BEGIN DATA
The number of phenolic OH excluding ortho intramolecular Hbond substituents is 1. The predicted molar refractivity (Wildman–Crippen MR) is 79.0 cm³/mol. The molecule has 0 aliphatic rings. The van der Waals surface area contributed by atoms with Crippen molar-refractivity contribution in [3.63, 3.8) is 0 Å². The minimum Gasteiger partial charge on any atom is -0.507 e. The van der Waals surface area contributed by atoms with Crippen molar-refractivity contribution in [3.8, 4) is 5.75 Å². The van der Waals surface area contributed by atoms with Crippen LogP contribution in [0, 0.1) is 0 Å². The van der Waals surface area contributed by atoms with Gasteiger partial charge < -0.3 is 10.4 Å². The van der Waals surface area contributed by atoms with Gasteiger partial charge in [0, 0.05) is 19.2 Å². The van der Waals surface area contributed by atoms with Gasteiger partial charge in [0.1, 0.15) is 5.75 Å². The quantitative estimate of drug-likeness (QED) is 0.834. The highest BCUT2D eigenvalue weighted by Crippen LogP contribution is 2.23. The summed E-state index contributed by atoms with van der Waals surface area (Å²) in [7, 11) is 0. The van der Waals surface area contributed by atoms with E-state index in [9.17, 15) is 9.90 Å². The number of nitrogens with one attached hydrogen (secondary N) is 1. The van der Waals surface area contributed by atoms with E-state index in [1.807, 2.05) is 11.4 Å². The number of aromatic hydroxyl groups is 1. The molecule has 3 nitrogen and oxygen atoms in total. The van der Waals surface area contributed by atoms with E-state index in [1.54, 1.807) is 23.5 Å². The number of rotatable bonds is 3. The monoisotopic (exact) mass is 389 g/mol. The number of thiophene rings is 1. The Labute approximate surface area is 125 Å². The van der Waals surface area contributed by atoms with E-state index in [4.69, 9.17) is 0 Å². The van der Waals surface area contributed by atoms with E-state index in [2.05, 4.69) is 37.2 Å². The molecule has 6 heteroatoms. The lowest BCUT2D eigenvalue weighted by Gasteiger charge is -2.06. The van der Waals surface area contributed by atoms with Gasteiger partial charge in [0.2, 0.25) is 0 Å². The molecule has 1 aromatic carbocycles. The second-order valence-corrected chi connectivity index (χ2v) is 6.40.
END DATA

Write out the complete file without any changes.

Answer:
The number of phenolic OH excluding ortho intramolecular Hbond substituents is 1. The predicted molar refractivity (Wildman–Crippen MR) is 79.0 cm³/mol. The molecule has 0 aliphatic rings. The van der Waals surface area contributed by atoms with Crippen molar-refractivity contribution in [3.63, 3.8) is 0 Å². The minimum Gasteiger partial charge on any atom is -0.507 e. The van der Waals surface area contributed by atoms with Crippen molar-refractivity contribution in [3.8, 4) is 5.75 Å². The van der Waals surface area contributed by atoms with Crippen LogP contribution in [0, 0.1) is 0 Å². The van der Waals surface area contributed by atoms with Gasteiger partial charge < -0.3 is 10.4 Å². The van der Waals surface area contributed by atoms with Gasteiger partial charge in [0, 0.05) is 19.2 Å². The van der Waals surface area contributed by atoms with Gasteiger partial charge in [0.1, 0.15) is 5.75 Å². The quantitative estimate of drug-likeness (QED) is 0.834. The highest BCUT2D eigenvalue weighted by Crippen LogP contribution is 2.23. The summed E-state index contributed by atoms with van der Waals surface area (Å²) in [7, 11) is 0. The van der Waals surface area contributed by atoms with E-state index in [9.17, 15) is 9.90 Å². The number of nitrogens with one attached hydrogen (secondary N) is 1. The van der Waals surface area contributed by atoms with E-state index in [1.807, 2.05) is 11.4 Å². The number of aromatic hydroxyl groups is 1. The molecule has 3 nitrogen and oxygen atoms in total. The van der Waals surface area contributed by atoms with E-state index in [1.54, 1.807) is 23.5 Å². The number of rotatable bonds is 3. The monoisotopic (exact) mass is 389 g/mol. The number of thiophene rings is 1. The Labute approximate surface area is 125 Å². The van der Waals surface area contributed by atoms with E-state index in [4.69, 9.17) is 0 Å². The van der Waals surface area contributed by atoms with E-state index in [2.05, 4.69) is 37.2 Å². The molecule has 6 heteroatoms. The lowest BCUT2D eigenvalue weighted by Gasteiger charge is -2.06. The van der Waals surface area contributed by atoms with Gasteiger partial charge in [0.2, 0.25) is 0 Å². The molecule has 1 aromatic carbocycles. The second-order valence-corrected chi connectivity index (χ2v) is 6.40.